When is a DPIA not required?
The guidelines note that a DPIA is not required where:
- The processing is not likely to result in a high risk;
- The processing operation is very similar to another operation for which a DPIA has already been carried out;
- The processing has a legal basis in national or EU law; or
- The processing is included on the optional list, established by the supervisory authority, of processing operations for which no DPIA is required.
The requirement to carry out a DPIA applies to processing operations initiated after 25 May 2018. However, the WP29 strongly recommends carrying out DPIAs for processing operations already underway prior to May 2018, that are still in progress at that date, particularly where there is a significant change to the processing operation after May 2018.
How to carry out a DPIA?
The DPIA should be carried out prior to the processing, in line with the data protection by design and by default principles. The controller is ultimately responsible for ensuring that the DPIA is carried out, but the DPIA may be carried out by someone else, inside or outside of the organisation. The controller must also seek the advice of the Data Protection Officer (DPO), where designated, and this advice, along with the decisions taken, should be documented within the DPIA. Where the processing is performed in whole or in part by a data processor, then that processor should assist the controller in carrying out the DPIA and provide any necessary information. Where appropriate, the controller is required to seek the view of data subjects. It must document its justification for not seeking the views of data subjects, if it decides that this is not appropriate. However the guidelines do not clarify when it is appropriate for a controller to seek data subjects’ views.
The GDPR sets out the minimum features of a DPIA, including:
- A description of the proposed processing operations and the purposes of the processing;
- An assessment of the necessity and proportionality of the processing;
- An assessment of the risks to data subjects; and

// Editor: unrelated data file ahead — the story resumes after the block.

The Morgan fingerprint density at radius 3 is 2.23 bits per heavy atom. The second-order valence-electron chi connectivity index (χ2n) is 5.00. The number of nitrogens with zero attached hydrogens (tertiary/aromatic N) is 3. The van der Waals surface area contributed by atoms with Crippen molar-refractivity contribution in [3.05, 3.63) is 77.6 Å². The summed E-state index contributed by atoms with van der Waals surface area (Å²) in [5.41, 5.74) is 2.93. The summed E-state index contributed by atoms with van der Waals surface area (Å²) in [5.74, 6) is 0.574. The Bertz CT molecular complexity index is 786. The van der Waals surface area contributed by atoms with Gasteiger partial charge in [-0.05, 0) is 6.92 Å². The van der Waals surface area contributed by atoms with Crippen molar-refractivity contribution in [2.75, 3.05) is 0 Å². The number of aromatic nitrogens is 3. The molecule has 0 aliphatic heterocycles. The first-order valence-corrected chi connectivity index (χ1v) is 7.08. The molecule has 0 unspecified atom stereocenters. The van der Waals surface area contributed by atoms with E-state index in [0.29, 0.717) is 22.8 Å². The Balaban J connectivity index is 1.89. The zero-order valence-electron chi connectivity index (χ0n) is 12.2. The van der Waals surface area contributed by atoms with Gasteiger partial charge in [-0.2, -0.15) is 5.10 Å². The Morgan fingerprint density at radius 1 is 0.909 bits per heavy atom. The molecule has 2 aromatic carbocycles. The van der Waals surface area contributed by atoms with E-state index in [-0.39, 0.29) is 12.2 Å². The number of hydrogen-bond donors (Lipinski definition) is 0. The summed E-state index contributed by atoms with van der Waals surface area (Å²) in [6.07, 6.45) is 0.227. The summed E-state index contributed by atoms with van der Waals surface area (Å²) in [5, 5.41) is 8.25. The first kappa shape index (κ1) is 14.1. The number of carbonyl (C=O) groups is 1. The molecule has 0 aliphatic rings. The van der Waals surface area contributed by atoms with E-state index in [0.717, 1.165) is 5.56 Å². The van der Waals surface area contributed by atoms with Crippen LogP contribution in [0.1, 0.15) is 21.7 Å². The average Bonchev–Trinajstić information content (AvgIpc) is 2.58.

- The measures proposed to address the risks and to demonstrate compliance with the GDPR.
The GDPR provides controllers with flexibility to determine the precise structure and form of the DPIA. Annex 1 of the guidelines usefully sets out examples of existing EU DPIA frameworks, in Germany, Spain, France and the UK. Annex 2 further sets out criteria for an acceptable DPIA. The WP29 encourages the development of sector-specific DPIA frameworks, so that the DPIA can address the issues that arise in a particular economic sector, or when using particular technologies.
Publishing a DPIA is not a legal requirement of the GDPR, and is at the controller’s discretion. However, the WP29 encourages the publication of DPIAs, as such a process would help foster trust in the controller’s processing operations, and demonstrate accountability and transparency.
When must the supervisory authority be consulted?
A controller must consult the supervisory authority where the identified risks cannot be sufficiently addressed (i.e. the residual risks remain high). Controllers must also consult the supervisory authority when Member State law requires consultation for the performance of a task carried out by the controller in the public interest, including processing in relation to social protection and public health.
The guidelines will help data controllers to determine whether their processing operations are “high risk” and thus whether a DPIA is required. Failure to conduct a DPIA, or to consult a supervisory authority, where required, could result in a penalty of up to €10 million or 2% of annual worldwide turnover. However, regardless of whether a DPIA is mandatory, it would be prudent for businesses to carry out a DPIA as part of any new project involving personal data to ensure, and demonstrate, compliance with the GDPR.
For further information please contact Davinia Brennan.
This article was first published in our Ireland IP & Technology Law Blog on 20 April 2017.